|Administrative History||The Institute was founded in 1913 when the Development Commissioners and the Scottish Education Department arranged that an Institute for Research in Animal Nutrition should be established in Scotland under the supervision of a joint committee appointed by the University of Aberdeen and the North of Scotland College of Agriculture. In April 1914 Dr John Boyd Orr (later Lord Boyd Orr) arrived in Aberdeen and found that there was no Institute and he started work in temporary buildings at the University of Aberdeen. Despite his shock at the prospect of leaving his well equipped lab in Glasgow 'to work in isolation in a wooden laboratory in the wilds of Aberdeenshire', Orr drew up some plans for a nutrition research institute. At the same time he committed the £5000 which was available to the building of a granite laboratory block at Craibstone, not far from the present site of the Rowett.|
World War One interrupted the Institute's progress but Orr returned to Aberdeen in 1919 and with a staff of four started work in the new laboratory. Orr continued to push for a new research institute and finally the Government agreed to pay half the costs but stipulated that the other half was to be found from other sources. Orr was fortunate to meet John Quiller Rowett, a wealthy man who was the Director of a wine and spirits merchants based in London.
In 1920 Rowett provided money to purchase 41 acres to provide a suitable site for the Institute to be built on. In addition, Rowett contributed £10,000 towards the cost of the buildings. The money was given with one very important condition: namely that "if any work done at the Institute on animal nutrition was found to have a bearing on human nutrition, the Institute would be allowed to follow up this work". The Institute was formally opened in 1922.
The first major expansion of the Institute came in 1923 when Walter A Reid, a senior partner in a firm of local accountants, provided £5000 to create the library and later a further £5000 to develop it. By 1930, the Institute had grown broadly into its current shape. The main laboratory block had been joined by the Duthie experimental farm, the Reid Library and Strathcona House, all made possible by donations from generous benefactors.
In 1929 the Imperial Bureau of Animal Nutrition was established and its headquarters was in the Reid Library. It was to be a clearing house for information on nutrition and allied subjects for research workers throughout the Empire. The Bureau and Library published the quarterly Journal "Nutrition Abstracts and Reviews". The Institute also expanded work overseas in Kenya and Palestine with research stations there.
Major work took place between 1937 and 1939 and was sponsored by the Carnegie United Kingdom Trust. It involved a comprehensive study involving clinical examinations of 4000 children from over 1300 families across Scotland, England and Wales. It related standards of dietary adequacy in terms of energy, protein, calcium and vitamin A, drawn up by the Rowett, to what was actually consumed. The survey re-informed the view that many of the people were nutritionally deficient and the results of the survey provided the basis and framework for rationing based upon nutritional need during world war two. The dietary surveys were so comprehensive that they still provide an accurate source of research information today and there have been recent follow-up studies by the so called 'Boyd-Orr Cohort' based at the University of Bristol.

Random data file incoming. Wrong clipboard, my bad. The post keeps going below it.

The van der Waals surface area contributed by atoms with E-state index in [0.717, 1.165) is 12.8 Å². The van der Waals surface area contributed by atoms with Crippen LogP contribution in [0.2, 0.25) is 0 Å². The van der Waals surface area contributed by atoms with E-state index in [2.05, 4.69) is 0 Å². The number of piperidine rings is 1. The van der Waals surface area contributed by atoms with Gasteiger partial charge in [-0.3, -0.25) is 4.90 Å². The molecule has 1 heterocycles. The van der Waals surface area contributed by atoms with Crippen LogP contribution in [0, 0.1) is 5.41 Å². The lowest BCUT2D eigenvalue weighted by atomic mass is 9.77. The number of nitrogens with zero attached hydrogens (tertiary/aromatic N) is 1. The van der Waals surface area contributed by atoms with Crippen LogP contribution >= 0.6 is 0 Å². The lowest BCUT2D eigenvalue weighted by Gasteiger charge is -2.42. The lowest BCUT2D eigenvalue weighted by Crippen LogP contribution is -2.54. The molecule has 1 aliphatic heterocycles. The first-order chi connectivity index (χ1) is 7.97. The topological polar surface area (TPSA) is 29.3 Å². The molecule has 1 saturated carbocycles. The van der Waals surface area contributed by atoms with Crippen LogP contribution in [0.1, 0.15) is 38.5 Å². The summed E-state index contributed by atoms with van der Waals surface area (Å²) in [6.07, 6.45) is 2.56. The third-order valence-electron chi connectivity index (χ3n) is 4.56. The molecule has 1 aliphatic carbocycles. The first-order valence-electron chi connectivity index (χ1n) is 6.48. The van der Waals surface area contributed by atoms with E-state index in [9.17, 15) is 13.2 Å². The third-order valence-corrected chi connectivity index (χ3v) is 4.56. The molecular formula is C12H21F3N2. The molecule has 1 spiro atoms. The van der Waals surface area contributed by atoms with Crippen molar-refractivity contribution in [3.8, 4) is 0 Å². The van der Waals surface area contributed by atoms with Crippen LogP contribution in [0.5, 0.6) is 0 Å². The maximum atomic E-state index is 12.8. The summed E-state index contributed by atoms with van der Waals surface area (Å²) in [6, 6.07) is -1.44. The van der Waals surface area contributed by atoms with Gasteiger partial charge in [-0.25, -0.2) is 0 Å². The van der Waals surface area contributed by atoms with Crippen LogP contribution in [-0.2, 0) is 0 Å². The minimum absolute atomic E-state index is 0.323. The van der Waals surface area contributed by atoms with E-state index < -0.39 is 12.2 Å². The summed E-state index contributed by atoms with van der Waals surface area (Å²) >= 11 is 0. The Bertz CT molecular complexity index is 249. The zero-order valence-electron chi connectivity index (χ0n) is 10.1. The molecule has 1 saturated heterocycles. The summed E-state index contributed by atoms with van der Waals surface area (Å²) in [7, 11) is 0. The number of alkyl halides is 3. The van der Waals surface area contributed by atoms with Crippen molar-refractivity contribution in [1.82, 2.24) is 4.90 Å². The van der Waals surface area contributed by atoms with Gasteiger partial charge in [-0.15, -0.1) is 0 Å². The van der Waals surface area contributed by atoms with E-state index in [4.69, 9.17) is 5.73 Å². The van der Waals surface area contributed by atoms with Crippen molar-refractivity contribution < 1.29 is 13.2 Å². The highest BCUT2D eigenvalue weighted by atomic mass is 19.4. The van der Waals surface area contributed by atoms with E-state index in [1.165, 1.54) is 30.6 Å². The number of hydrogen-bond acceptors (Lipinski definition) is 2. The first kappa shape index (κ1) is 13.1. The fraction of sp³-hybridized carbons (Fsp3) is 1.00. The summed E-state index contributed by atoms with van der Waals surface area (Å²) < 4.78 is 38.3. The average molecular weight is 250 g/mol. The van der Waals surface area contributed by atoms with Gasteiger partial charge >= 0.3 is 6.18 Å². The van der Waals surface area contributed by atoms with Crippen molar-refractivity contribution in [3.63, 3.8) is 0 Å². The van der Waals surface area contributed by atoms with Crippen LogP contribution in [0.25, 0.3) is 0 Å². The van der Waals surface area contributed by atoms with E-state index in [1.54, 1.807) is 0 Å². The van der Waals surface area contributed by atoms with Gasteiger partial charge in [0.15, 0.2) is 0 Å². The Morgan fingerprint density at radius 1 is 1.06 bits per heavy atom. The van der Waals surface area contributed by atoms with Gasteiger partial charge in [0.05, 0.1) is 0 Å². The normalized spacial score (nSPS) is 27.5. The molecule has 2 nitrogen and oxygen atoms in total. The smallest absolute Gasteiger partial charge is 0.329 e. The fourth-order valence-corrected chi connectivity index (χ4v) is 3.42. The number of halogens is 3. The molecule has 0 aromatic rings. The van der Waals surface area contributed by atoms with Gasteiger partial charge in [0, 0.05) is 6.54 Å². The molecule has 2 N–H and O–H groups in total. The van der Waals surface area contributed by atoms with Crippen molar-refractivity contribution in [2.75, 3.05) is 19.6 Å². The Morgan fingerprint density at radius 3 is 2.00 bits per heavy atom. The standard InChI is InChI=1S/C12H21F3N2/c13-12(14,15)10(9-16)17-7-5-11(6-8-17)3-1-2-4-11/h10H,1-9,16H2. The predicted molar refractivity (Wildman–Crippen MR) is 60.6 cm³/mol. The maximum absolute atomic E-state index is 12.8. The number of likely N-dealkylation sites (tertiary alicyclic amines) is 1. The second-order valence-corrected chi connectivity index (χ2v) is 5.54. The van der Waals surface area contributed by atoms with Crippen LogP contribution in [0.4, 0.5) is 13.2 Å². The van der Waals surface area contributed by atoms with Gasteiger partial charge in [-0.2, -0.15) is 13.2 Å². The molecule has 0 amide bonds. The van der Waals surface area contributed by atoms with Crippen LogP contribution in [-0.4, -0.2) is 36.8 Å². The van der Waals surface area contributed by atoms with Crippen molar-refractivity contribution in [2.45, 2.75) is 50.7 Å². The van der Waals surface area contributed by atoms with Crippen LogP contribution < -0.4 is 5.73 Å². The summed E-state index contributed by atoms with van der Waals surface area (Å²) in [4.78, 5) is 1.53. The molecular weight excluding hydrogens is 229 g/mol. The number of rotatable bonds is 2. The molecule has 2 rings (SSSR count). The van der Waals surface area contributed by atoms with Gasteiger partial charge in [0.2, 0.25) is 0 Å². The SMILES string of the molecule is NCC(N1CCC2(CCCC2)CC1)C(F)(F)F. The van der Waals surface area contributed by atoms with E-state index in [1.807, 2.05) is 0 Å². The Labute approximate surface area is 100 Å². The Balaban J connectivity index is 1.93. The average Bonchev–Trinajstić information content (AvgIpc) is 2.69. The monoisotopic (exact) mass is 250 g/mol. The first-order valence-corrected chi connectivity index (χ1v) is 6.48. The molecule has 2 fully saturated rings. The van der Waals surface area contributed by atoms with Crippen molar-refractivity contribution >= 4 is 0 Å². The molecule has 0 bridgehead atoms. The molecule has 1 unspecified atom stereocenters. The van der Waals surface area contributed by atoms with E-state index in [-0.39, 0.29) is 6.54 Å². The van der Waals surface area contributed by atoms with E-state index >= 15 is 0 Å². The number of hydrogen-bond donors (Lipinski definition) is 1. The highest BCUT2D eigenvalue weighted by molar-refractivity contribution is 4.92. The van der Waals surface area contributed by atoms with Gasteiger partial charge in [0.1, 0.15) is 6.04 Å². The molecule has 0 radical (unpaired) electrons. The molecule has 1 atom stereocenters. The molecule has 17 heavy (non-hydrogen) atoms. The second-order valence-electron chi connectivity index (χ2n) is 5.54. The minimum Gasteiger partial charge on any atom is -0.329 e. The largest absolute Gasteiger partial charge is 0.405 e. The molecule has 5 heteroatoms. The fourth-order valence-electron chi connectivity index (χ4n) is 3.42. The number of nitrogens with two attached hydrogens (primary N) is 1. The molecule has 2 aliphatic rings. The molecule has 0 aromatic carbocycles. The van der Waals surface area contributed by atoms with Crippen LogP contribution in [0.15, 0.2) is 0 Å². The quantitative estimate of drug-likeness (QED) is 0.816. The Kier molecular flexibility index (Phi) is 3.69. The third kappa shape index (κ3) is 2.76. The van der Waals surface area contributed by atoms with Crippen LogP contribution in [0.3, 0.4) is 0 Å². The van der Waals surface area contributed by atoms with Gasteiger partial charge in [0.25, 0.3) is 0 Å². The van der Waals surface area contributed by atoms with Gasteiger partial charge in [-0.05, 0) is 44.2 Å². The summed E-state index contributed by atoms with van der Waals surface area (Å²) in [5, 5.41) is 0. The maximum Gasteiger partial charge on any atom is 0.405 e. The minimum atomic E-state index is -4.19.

In 1945 Boyd Orr retired from the Institute and became the first Director General of the United Nations Food and Agriculture Organisation (FAO). The Directorship was assumed by Dr David Cuthbertson and there was to be a period of rebuilding following the war. As the numbers of staff expanded so did building projects and there were soon extension to the laboratory blocks and Strathcona House. The Institute was requested to place more emphasis on the nutrition of animals of agricultural importance and not to embark on studies of direct concern to man and this emphasis continued throughout the next directorship of Kenneth Lyon Blaxter (Director from 1965 - 1982). From 1982 under the directorship of William James the direction of research on human nutrition was once again expanded. Under his directorship The Human Nutrition Unit was established at the Institute, which provided unique facilities for dietary and metabolic studies on normal healthy volunteers. He left the Rowett in 1999 and was succeeded by Professor Peter Morgan.
In 2008 the Institute merged with the University of Aberdeen, embedded within the College of Life Sciences and Medicine. The Rowett Institute of Nutrition and Health will continue to be a Major Research Provider for the Scottish Government with the aim of providing a sound basis for improved dietary advice for consumers and also to provide science which can be translated into ways to improve the healthiness of primary and secondary food products for the benefit of both the rural and food industry sectors in Scotland.
For more information see:
"The Rowett Institute" (John Boyd Orr, volume XI 1923-1924, pp 37-49, Aberdeen University Review).
Progress in nutrition and allied sciences, being a contribution marking the first fifty years of the Rowett Research Institute (ed. David Cuthbertson, Oliver & Boyd, 1963).
Family Diet and Health in Pre-War Britain: A Dietary and Clinical Survey (Report to the Carnegie United Kingdom Trust from the Rowett Research Institute, 1955).
Rowett Research Institute windows and worthies: artistic and cultural works in Strathcona House and the Reid Library, Rowett Research Institute (Walter Duncan and John Crichton, Rowett Research Institute, 1997).
The Boyd Orr View - From the Old World to the New, with Proposal for Action to Banish Hunger. The late Lord Boyd Orr's Testament (David Lubbock, 1992).